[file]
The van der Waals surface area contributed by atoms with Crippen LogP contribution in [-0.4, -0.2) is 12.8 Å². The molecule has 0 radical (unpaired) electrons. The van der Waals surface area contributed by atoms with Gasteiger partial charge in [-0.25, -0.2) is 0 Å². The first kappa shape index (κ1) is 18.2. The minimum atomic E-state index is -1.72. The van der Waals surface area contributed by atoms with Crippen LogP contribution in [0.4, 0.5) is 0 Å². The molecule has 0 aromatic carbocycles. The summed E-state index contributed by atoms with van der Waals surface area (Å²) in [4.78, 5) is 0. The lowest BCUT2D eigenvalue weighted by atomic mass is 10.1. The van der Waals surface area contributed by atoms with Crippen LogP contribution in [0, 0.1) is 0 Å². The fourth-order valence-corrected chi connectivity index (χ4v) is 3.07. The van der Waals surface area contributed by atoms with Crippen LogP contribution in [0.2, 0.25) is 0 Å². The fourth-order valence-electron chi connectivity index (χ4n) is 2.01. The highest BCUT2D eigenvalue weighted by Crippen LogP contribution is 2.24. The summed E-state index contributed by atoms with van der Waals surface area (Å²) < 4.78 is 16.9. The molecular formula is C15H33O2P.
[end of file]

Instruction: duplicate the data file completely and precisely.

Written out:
The van der Waals surface area contributed by atoms with Crippen LogP contribution in [-0.4, -0.2) is 12.8 Å². The molecule has 0 radical (unpaired) electrons. The van der Waals surface area contributed by atoms with Gasteiger partial charge in [-0.25, -0.2) is 0 Å². The first kappa shape index (κ1) is 18.2. The minimum atomic E-state index is -1.72. The van der Waals surface area contributed by atoms with Crippen LogP contribution in [0.4, 0.5) is 0 Å². The molecule has 0 aromatic carbocycles. The summed E-state index contributed by atoms with van der Waals surface area (Å²) in [4.78, 5) is 0. The lowest BCUT2D eigenvalue weighted by atomic mass is 10.1. The van der Waals surface area contributed by atoms with Crippen LogP contribution in [0, 0.1) is 0 Å². The fourth-order valence-corrected chi connectivity index (χ4v) is 3.07. The van der Waals surface area contributed by atoms with Crippen LogP contribution in [0.2, 0.25) is 0 Å². The fourth-order valence-electron chi connectivity index (χ4n) is 2.01. The highest BCUT2D eigenvalue weighted by Crippen LogP contribution is 2.24. The summed E-state index contributed by atoms with van der Waals surface area (Å²) < 4.78 is 16.9. The molecular formula is C15H33O2P.